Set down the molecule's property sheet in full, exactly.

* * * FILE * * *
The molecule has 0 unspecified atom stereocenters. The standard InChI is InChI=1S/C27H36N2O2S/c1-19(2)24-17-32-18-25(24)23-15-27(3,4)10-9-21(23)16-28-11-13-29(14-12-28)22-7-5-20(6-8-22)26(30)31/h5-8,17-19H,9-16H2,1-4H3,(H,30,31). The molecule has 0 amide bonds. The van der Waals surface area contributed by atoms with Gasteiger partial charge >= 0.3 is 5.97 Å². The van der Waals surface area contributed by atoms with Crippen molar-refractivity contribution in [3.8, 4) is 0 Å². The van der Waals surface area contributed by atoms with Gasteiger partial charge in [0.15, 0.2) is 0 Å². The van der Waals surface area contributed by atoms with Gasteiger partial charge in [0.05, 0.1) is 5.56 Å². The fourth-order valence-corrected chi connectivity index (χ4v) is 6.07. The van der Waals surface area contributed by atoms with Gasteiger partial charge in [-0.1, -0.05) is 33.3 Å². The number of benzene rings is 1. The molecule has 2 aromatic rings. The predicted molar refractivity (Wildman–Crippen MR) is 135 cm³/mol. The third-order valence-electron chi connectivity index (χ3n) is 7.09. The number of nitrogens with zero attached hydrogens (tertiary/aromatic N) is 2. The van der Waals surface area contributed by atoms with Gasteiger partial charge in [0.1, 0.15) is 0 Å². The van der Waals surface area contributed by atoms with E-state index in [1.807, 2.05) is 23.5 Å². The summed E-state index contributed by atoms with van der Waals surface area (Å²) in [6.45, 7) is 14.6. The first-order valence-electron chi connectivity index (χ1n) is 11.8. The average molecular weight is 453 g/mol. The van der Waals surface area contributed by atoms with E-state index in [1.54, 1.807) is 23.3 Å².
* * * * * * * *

The molecule has 0 unspecified atom stereocenters. The standard InChI is InChI=1S/C27H36N2O2S/c1-19(2)24-17-32-18-25(24)23-15-27(3,4)10-9-21(23)16-28-11-13-29(14-12-28)22-7-5-20(6-8-22)26(30)31/h5-8,17-19H,9-16H2,1-4H3,(H,30,31). The molecule has 0 amide bonds. The van der Waals surface area contributed by atoms with Gasteiger partial charge >= 0.3 is 5.97 Å². The van der Waals surface area contributed by atoms with Crippen molar-refractivity contribution in [3.8, 4) is 0 Å². The van der Waals surface area contributed by atoms with Gasteiger partial charge in [0.15, 0.2) is 0 Å². The van der Waals surface area contributed by atoms with Gasteiger partial charge in [0.05, 0.1) is 5.56 Å². The fourth-order valence-corrected chi connectivity index (χ4v) is 6.07. The van der Waals surface area contributed by atoms with Gasteiger partial charge in [-0.1, -0.05) is 33.3 Å². The number of benzene rings is 1. The molecule has 2 aromatic rings. The predicted molar refractivity (Wildman–Crippen MR) is 135 cm³/mol. The third-order valence-electron chi connectivity index (χ3n) is 7.09. The number of nitrogens with zero attached hydrogens (tertiary/aromatic N) is 2. The van der Waals surface area contributed by atoms with Gasteiger partial charge in [0.1, 0.15) is 0 Å². The van der Waals surface area contributed by atoms with E-state index in [1.807, 2.05) is 23.5 Å². The summed E-state index contributed by atoms with van der Waals surface area (Å²) in [6.45, 7) is 14.6. The first-order valence-electron chi connectivity index (χ1n) is 11.8. The average molecular weight is 453 g/mol. The van der Waals surface area contributed by atoms with E-state index in [1.54, 1.807) is 23.3 Å².